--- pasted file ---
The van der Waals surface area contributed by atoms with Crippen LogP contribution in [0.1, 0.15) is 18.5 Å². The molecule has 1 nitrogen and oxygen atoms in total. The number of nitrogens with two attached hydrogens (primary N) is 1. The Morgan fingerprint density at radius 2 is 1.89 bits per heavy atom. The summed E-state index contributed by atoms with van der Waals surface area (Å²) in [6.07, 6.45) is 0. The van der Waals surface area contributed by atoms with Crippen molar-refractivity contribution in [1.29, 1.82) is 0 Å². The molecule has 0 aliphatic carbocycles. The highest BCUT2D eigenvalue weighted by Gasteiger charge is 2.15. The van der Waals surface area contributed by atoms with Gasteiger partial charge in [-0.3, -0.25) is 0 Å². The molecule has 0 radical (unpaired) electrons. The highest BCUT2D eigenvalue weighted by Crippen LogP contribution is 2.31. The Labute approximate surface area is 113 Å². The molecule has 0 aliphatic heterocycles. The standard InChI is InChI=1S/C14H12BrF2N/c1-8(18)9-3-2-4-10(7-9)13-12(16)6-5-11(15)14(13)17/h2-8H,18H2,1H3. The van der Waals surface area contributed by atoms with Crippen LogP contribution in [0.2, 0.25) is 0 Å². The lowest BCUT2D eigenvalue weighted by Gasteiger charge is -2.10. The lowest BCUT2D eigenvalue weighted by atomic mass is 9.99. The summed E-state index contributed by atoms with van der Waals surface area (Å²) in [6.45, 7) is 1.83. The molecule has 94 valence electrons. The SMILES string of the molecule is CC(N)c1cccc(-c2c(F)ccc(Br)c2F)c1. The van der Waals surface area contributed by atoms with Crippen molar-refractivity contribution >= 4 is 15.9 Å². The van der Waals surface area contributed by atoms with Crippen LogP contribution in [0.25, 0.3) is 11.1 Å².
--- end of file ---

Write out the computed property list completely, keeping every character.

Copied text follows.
The van der Waals surface area contributed by atoms with Crippen LogP contribution in [0.1, 0.15) is 18.5 Å². The molecule has 1 nitrogen and oxygen atoms in total. The number of nitrogens with two attached hydrogens (primary N) is 1. The Morgan fingerprint density at radius 2 is 1.89 bits per heavy atom. The summed E-state index contributed by atoms with van der Waals surface area (Å²) in [6.07, 6.45) is 0. The van der Waals surface area contributed by atoms with Crippen molar-refractivity contribution in [1.29, 1.82) is 0 Å². The molecule has 0 aliphatic carbocycles. The highest BCUT2D eigenvalue weighted by Gasteiger charge is 2.15. The van der Waals surface area contributed by atoms with Gasteiger partial charge in [-0.3, -0.25) is 0 Å². The molecule has 0 radical (unpaired) electrons. The highest BCUT2D eigenvalue weighted by Crippen LogP contribution is 2.31. The Labute approximate surface area is 113 Å². The molecule has 0 aliphatic heterocycles. The standard InChI is InChI=1S/C14H12BrF2N/c1-8(18)9-3-2-4-10(7-9)13-12(16)6-5-11(15)14(13)17/h2-8H,18H2,1H3. The van der Waals surface area contributed by atoms with Crippen LogP contribution in [0.2, 0.25) is 0 Å². The lowest BCUT2D eigenvalue weighted by Gasteiger charge is -2.10. The lowest BCUT2D eigenvalue weighted by atomic mass is 9.99. The summed E-state index contributed by atoms with van der Waals surface area (Å²) in [6.45, 7) is 1.83. The molecule has 94 valence electrons. The SMILES string of the molecule is CC(N)c1cccc(-c2c(F)ccc(Br)c2F)c1. The van der Waals surface area contributed by atoms with Crippen molar-refractivity contribution >= 4 is 15.9 Å². The van der Waals surface area contributed by atoms with Crippen LogP contribution in [0.25, 0.3) is 11.1 Å².